Well, if the introductory track “Living is a Torture” is anything to go by, this will fall directly in the criminally under-looked category. Kicking things off with a great deal of intensity akin to Terror 2000 and Carnal Forge, the deep tuning and Swedish death metal input is vibrantly on display. The only downfall is the thinner slower piece approaching two-and-a-half minutes in for a bit, giving some unnecessary (and truthfully unwanted) breathing room to this unrelenting slab of melodic mayhem that nicely introduces what this new super coupling is capable of – though doesn’t always stick with – or at the very least alters the formula like with “A Storm Breaks the Silence”. The fury is still present, but the pacing will come to a halt for a more emotionally charged slower performance that gradually builds back up through a richer depressing passage.
And that’s one element this band does seem to pride itself on. At times they have no problem hitting you with slower, gloomy pieces akin to At the Gates or Colony-era In Flames, such as with the somber “This Time” that is only really missing some clean singing from time to time to really push that Gothenburg-era style of melodic death that composed the late nineties through the early two thousands. However, the crowning achievement here is “Snow of Lethe” which takes the melodic death format and crosses that border into depressive black metal territory with some of the most emotionally charged hooks you can hope to find on a band’s debut outing.
“Within the Depths of Oblivion” will take listeners back to the early days of Arch Enemy, powering forward with some infectious riffs before the melodic and anthemic chorus whips the listener into a frenzy. The harsh screaming is a nice compliment to the ever growing enthusiasm on display by each member of the group, which is a huge refresher in this day of high precision to the point of dull and robotic recordings. Meanwhile there’s “No Memories Beyond” which, while a good song, it kind of feels like it doesn’t know what it truly wants to be. Another fairly hollow piece like “This Time” that kind of plods along after a stunning start, it lacks any real direction as far as the atmosphere goes. At times there’s nothing more than just solid mid-tempo riffing, then suddenly a depressing chorus that suddenly wants you to feel sad before dropping that for a more grim, somewhat creepy and heated blackened passage with faster guitars and drums. Yes, it’s still a solid cut of metal that isn’t close to filler, but the identity confusion does hurt it overall.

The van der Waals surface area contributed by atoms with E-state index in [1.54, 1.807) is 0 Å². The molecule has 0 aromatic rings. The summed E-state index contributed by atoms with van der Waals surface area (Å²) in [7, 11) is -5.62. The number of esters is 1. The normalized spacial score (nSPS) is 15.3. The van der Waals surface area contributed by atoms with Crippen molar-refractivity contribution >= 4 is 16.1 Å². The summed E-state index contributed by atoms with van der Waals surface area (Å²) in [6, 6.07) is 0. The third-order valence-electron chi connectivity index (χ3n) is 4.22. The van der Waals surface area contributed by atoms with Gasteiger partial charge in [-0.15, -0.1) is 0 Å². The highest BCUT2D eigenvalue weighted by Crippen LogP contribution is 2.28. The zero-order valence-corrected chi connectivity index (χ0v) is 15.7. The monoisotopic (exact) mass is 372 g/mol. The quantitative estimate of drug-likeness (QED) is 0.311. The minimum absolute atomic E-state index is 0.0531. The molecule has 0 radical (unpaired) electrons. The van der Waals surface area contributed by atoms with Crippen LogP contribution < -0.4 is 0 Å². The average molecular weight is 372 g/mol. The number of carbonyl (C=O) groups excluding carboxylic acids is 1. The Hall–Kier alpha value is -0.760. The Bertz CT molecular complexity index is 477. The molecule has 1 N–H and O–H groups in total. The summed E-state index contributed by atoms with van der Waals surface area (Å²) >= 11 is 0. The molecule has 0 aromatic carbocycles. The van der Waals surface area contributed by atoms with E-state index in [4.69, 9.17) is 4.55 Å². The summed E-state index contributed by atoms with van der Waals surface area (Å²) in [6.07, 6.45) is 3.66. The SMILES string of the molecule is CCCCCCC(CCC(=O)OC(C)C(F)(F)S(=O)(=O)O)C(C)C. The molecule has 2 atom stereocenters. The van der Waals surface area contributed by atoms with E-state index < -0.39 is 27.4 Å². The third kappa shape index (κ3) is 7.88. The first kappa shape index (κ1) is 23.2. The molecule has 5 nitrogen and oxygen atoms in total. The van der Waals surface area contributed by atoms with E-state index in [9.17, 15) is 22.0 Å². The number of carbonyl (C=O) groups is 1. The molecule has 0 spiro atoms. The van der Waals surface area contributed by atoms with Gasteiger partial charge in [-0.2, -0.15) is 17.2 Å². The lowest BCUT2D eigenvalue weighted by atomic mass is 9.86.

While there’s a great amount of variety on display throughout Within the Depth of Oblivion, it’s clear the band’s greatest strengths are when they hit the listening with fast, hard hitting tracks that hold no punches, and the darker, more depressing pieces rich with melody or anthem driven hooks. Clearly taking influence from bands ranging from At the Gates, Arch Enemy, even mid-career Amon Amarth without the viking input, Ontborg have something to offer nearly everyone in the melodic death spectrum, and it makes for one hell of a ride with a few small bumps when you are given a moment to breathe when you just want to shout “No, choke me harder, baby!” instead of the agreed upon safe word. Hopefully the band continues to grow and nurture their sound, but head more towards the likes of “Snow of Lethe” and “Living is a Torture”, the two cornerstone tracks that feel the most emotionally charged, not to mention perfectly executed of the ten.